When you care for a patient who is undergoing a kidney transplant, what fluid do you use for maintenance? If your answer is normal saline, your fluid choice matches that of the majority of anesthesiologists in the United States. The reason for this practice, is, in part, because of the fear of causing hyperkalemia if lactated Ringer’s solution is used. The problem is that normal saline contains an excess of chloride ion, which can lead to hyperchloremic acidosis, renal vasoconstriction, and decreased glomerular filtration rate. Dr. Gregor Lindner, Department of Internal Medicine Inselspital, University Hospital Bern, Bern, Switzerland, and colleagues compared 150 patients undergoing cadaveric kidney transplantation who were randomized to receive either normal saline or chloride-reduced, acetate-buffered balanced crystalloid (Elomel Isoton®, Fresenius Kabi, Austria, GmbH). The results of their study are published in this month’s issue of Anesthesia & Analgesia in the article titled “An Acetate-Buffered Balanced Crystalloid Versus 0.9% Saline in Patients with End-Stage Renal Disease Undergoing Cadaveric Renal Transplantation: A Prospective Randomized Controlled Trial.”
All patients had both a central and peripheral line. Fluid infusion rate during surgery was set at 4 mL/kg/hour. Postoperative maintenance infusion rate was set at 2 ml/kg/hour until the patient was transferred to the ward. Both during surgery and perioperatively, the amount of fluid volume administered was no different between groups. Hyperkalemia was higher in the acetate-buffered crystalloid solution group (17% saline vs. 21% acetate-buffer) while maximum chloride was higher in the saline group (109 mmol/L vs. 107 mmol/L). Metabolic acidosis, based on base excess deficit measurement, was greater in the saline group (-4 mmol/L) than the balanced crystalloid group (-1.6 mmol/L). Catecholamine use was higher in the saline group than the balanced regimen group (30% vs. 15%). There was neither a difference between the two groups in the need for dialysis until postoperative day 7 nor was there a difference with regard to urine output, serum creatinine, or blood urea nitrogen.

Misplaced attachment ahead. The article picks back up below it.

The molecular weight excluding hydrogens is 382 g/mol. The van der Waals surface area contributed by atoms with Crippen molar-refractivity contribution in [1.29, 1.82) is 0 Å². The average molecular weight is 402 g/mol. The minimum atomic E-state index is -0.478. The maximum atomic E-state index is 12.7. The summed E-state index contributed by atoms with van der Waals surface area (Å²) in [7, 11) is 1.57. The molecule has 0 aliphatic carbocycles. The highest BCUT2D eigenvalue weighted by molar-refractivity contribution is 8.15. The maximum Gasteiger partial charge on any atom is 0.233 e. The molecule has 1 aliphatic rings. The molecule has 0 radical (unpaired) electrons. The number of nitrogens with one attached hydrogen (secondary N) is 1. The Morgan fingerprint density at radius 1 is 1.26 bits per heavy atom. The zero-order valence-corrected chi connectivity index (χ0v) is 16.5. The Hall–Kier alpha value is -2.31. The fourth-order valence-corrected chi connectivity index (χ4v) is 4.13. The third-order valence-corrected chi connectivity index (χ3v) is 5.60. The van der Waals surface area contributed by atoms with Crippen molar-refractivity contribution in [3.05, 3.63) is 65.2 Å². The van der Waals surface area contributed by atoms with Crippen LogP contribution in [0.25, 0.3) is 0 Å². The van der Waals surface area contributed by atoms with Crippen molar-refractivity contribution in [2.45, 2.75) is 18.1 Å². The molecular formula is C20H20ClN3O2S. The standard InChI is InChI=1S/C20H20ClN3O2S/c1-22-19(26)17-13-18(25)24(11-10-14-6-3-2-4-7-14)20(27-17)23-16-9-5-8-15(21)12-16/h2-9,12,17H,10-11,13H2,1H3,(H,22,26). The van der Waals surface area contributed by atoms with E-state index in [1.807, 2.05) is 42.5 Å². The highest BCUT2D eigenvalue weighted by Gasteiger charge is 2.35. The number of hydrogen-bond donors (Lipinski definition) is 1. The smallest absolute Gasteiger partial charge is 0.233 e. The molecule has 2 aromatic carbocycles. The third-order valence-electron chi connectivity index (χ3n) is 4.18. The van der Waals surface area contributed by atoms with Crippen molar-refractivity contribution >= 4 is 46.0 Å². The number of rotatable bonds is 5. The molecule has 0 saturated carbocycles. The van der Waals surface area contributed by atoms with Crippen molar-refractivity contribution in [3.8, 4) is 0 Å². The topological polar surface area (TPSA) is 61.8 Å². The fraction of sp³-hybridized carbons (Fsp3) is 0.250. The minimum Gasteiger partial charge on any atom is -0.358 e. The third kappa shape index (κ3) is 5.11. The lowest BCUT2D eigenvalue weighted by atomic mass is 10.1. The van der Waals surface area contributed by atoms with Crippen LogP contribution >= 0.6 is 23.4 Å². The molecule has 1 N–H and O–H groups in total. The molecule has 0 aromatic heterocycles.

The fluid tested in this study is not universally available. This article does serve to remind us, however, that normal saline is almost never the preferred intraoperative fluid, even in cases of renal failure.